USA v. Hector Cabrera, No. 15-41034 (5th Cir. 2016)

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The court issued a subsequent related opinion or order on July 6, 2018.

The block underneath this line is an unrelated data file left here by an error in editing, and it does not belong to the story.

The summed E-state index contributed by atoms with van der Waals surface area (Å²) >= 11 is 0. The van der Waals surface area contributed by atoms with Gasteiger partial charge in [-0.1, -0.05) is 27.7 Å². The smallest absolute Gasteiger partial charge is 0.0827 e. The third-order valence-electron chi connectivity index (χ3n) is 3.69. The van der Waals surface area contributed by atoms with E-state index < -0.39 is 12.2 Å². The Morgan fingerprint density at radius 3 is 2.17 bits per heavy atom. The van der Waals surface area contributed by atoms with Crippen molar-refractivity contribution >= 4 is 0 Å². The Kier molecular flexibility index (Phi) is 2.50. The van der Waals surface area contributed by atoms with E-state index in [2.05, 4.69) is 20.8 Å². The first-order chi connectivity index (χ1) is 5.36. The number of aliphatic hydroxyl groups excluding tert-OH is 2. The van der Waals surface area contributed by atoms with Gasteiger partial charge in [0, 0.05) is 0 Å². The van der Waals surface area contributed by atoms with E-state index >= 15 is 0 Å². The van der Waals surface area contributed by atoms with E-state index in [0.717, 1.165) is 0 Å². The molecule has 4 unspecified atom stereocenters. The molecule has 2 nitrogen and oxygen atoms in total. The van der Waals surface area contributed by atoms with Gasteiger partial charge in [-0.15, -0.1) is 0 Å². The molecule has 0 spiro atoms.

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Case: 15-41034 Document: 00513803448 Page: 1 Date Filed: 12/19/2016 IN THE UNITED STATES COURT OF APPEALS FOR THE FIFTH CIRCUIT No. 15-41034 Summary Calendar United States Court of Appeals Fif h Circuit FILED December 19, 2016 Lyle W. Cayce Clerk UNITED STATES OF AMERICA, Plaintiff–Appellee, versus HECTOR ALEXANDER CABRERA, Defendant–Appellant. Appeal from the United States District Court for the Southern District of Texas USDC No. 2:15-CR-198-1 Before JOLLY, SMITH, and GRAVES, Circuit Judges. PER CURIAM: * Hector Cabrera was convicted of being unlawfully present in the United Pursuant to 5TH CIR. R. 47.5, the court has determined that this opinion should not be published and is not precedent except under the limited circumstances set forth in 5TH CIR. R. 47.5.4. * Case: 15-41034 Document: 00513803448 Page: 2 Date Filed: 12/19/2016 No. 15-41034 States after removal and was sentenced to a 38-month term of imprisonment. He contends that the district court erred by applying an eight-level aggravatedfelony enhancement under U.S.S.G. § 2L1.2(b)(1)(C) (2014) and by entering a judgment reflecting that he was convicted and sentenced under 8 U.S.C. § 1326(b)(2). He contends that his Texas conviction of evading arrest with a motor vehicle is not an aggravated felony because the definition of “crime of violence” in 18 U.S.C. § 16(b), which is incorporated by reference into the definition of an aggravated felony in 8 U.S.C. § 1101(a)(43)(F) and thus applies for purposes of § 2L1.2(b)(1)(C), is unconstitutionally vague on its face and as applied to him in light of Johnson v. United States, 135 S. Ct. 2551 (2015). Cabrera raised no sentencing objections in the district court, so our review is only for plain error, see United States v. Juarez, 626 F.3d 246, 253– 54 (5th Cir. 2010), meaning that Cabrera must identify (1) a forfeited error (2) that is clear and obvious and (3) that affects his substantial rights, Puckett v. United States, 556 U.S. 129, 135 (2009). If he satisfies those three requirements, this court may, in our discretion, remedy the error, but only if it “seriously affect[s] the fairness, integrity or public reputation of judicial proceedings.” Id. (internal quotation marks and citation omitted). The government has moved unopposed for summary affirmance in lieu of filing a brief. In the alternative, it moves for an extension of time to file its brief. Although United States v. Gonzalez-Longoria, 831 F.3d 670 (5th Cir. 2016) (en banc), petition for cert. filed (Sept. 29, 2016) (No. 16-6259), forecloses relief on Cabrera’s theory that, in light of Johnson, § 16(b) is unconstitutionally vague on its face, his contention that § 16(b) is unconstitutional as applied to him is not foreclosed by Gonzalez-Longoria. Accordingly, we decline to issue a summary affirmance. See Groendyke Transp., Inc. v. Davis, 406 F.2d 1158, 1162 (5th Cir. 1969). 2 Case: 15-41034 Document: 00513803448 Page: 3 Date Filed: 12/19/2016 No. 15-41034 Cabrera’s “as applied” challenge turns on whether he was “able to apprehend that he could face enhanced punishment because his prior offense naturally involves physical force” and whether “the provision under which he was sentenced [was] not . . . so standardless as to invite arbitrary or discriminatory enforcement.” Gonzalez-Longoria, 831 F.3d at 677. The Texas offense of evading arrest with a motor vehicle is a crime of violence under § 16(b) and thus is an “aggravated felony.” See United States v. Sanchez-Ledezma, 630 F.3d 447, 451 (5th Cir. 2011). In Sanchez-Ledezma, we noted that that offense “typically involves violent force which the arresting officer must in some way overcome” and “will typically lead to a confrontation with the officer being disobeyed, a confrontation fraught with risk of violence.” Id. at 450–51 (internal quotation marks and citation omitted). Thus, the standard of § 16(b) can be straightforwardly applied to Cabrera’s state conviction, and he was on sufficient notice that that offense is considered violent “because it involves a substantial risk that, in the course of its commission, force will be used against another.” Gonzalez-Longoria, 831 F.3d at 678. Accordingly, there was no error, and certainly no clear or obvious error, in the determination that Cabrera’s state conviction is an aggravated felony for purposes of §§ 2L1.2(b)(1)(C) and 1326(b)(2). Further briefing is therefore not necessary. The motion for summary affirmance is DENIED. Because we dispense with further briefing, the alternative motion for an extension of time to file a brief is DENIED. The judgment is AFFIRMED. 3